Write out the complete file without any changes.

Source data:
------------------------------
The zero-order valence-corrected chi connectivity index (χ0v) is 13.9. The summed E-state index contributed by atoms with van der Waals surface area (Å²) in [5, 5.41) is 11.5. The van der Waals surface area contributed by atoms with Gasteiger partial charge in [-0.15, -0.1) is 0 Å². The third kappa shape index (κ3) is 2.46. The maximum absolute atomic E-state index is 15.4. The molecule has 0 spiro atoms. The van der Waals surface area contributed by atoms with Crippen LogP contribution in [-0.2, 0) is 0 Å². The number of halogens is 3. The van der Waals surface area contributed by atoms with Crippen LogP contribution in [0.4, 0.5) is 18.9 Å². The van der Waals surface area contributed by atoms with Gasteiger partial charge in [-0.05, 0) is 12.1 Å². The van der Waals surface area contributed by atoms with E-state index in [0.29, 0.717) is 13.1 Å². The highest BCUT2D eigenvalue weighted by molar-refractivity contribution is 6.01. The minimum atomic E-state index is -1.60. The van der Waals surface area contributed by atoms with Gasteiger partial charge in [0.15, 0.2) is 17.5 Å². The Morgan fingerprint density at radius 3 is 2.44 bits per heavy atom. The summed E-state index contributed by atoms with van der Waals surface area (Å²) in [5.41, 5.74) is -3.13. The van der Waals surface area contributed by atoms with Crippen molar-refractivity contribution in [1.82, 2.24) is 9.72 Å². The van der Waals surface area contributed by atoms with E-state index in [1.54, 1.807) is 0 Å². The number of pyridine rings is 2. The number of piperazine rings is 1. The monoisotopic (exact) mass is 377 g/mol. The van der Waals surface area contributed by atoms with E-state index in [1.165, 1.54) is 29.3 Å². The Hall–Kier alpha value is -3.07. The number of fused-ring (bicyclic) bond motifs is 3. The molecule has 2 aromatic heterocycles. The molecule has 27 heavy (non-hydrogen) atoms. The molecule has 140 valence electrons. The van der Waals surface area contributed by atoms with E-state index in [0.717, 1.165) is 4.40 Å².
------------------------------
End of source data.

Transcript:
The zero-order valence-corrected chi connectivity index (χ0v) is 13.9. The summed E-state index contributed by atoms with van der Waals surface area (Å²) in [5, 5.41) is 11.5. The van der Waals surface area contributed by atoms with Gasteiger partial charge in [-0.15, -0.1) is 0 Å². The third kappa shape index (κ3) is 2.46. The maximum absolute atomic E-state index is 15.4. The molecule has 0 spiro atoms. The van der Waals surface area contributed by atoms with Crippen LogP contribution in [-0.2, 0) is 0 Å². The number of halogens is 3. The van der Waals surface area contributed by atoms with Crippen LogP contribution in [0.4, 0.5) is 18.9 Å². The van der Waals surface area contributed by atoms with Gasteiger partial charge in [-0.05, 0) is 12.1 Å². The van der Waals surface area contributed by atoms with E-state index in [0.29, 0.717) is 13.1 Å². The highest BCUT2D eigenvalue weighted by molar-refractivity contribution is 6.01. The minimum atomic E-state index is -1.60. The van der Waals surface area contributed by atoms with Gasteiger partial charge in [0.15, 0.2) is 17.5 Å². The Morgan fingerprint density at radius 3 is 2.44 bits per heavy atom. The summed E-state index contributed by atoms with van der Waals surface area (Å²) in [5.41, 5.74) is -3.13. The van der Waals surface area contributed by atoms with Crippen molar-refractivity contribution in [1.82, 2.24) is 9.72 Å². The van der Waals surface area contributed by atoms with E-state index in [1.54, 1.807) is 0 Å². The number of pyridine rings is 2. The number of piperazine rings is 1. The monoisotopic (exact) mass is 377 g/mol. The van der Waals surface area contributed by atoms with E-state index in [1.165, 1.54) is 29.3 Å². The Hall–Kier alpha value is -3.07. The number of fused-ring (bicyclic) bond motifs is 3. The molecule has 2 aromatic heterocycles. The molecule has 27 heavy (non-hydrogen) atoms. The molecule has 140 valence electrons. The van der Waals surface area contributed by atoms with E-state index in [0.717, 1.165) is 4.40 Å².